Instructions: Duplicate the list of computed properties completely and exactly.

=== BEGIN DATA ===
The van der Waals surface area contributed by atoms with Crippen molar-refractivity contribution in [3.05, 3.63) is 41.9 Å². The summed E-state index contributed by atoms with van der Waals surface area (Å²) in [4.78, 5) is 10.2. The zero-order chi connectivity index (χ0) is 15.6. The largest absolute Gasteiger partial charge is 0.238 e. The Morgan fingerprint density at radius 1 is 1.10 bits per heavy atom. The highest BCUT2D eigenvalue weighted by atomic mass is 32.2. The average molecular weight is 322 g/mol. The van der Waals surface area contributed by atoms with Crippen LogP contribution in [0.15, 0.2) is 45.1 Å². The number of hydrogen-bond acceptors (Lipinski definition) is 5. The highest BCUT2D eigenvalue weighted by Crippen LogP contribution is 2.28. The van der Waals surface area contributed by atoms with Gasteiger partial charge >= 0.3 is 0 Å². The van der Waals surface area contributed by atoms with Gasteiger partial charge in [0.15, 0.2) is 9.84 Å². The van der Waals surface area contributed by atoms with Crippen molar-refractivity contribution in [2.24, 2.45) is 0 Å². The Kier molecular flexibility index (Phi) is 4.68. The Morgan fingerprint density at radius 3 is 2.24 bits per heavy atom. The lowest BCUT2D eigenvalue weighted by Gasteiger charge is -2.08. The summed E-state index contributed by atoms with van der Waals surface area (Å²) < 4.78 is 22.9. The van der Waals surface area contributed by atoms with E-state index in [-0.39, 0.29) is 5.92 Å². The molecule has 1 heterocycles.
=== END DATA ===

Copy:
The van der Waals surface area contributed by atoms with Crippen molar-refractivity contribution in [3.05, 3.63) is 41.9 Å². The summed E-state index contributed by atoms with van der Waals surface area (Å²) in [4.78, 5) is 10.2. The zero-order chi connectivity index (χ0) is 15.6. The largest absolute Gasteiger partial charge is 0.238 e. The Morgan fingerprint density at radius 1 is 1.10 bits per heavy atom. The highest BCUT2D eigenvalue weighted by atomic mass is 32.2. The average molecular weight is 322 g/mol. The van der Waals surface area contributed by atoms with Crippen LogP contribution in [0.15, 0.2) is 45.1 Å². The number of hydrogen-bond acceptors (Lipinski definition) is 5. The highest BCUT2D eigenvalue weighted by Crippen LogP contribution is 2.28. The van der Waals surface area contributed by atoms with Gasteiger partial charge >= 0.3 is 0 Å². The van der Waals surface area contributed by atoms with Gasteiger partial charge in [0.15, 0.2) is 9.84 Å². The van der Waals surface area contributed by atoms with Crippen molar-refractivity contribution in [2.24, 2.45) is 0 Å². The Kier molecular flexibility index (Phi) is 4.68. The Morgan fingerprint density at radius 3 is 2.24 bits per heavy atom. The lowest BCUT2D eigenvalue weighted by Gasteiger charge is -2.08. The summed E-state index contributed by atoms with van der Waals surface area (Å²) < 4.78 is 22.9. The van der Waals surface area contributed by atoms with E-state index in [-0.39, 0.29) is 5.92 Å². The molecule has 1 heterocycles.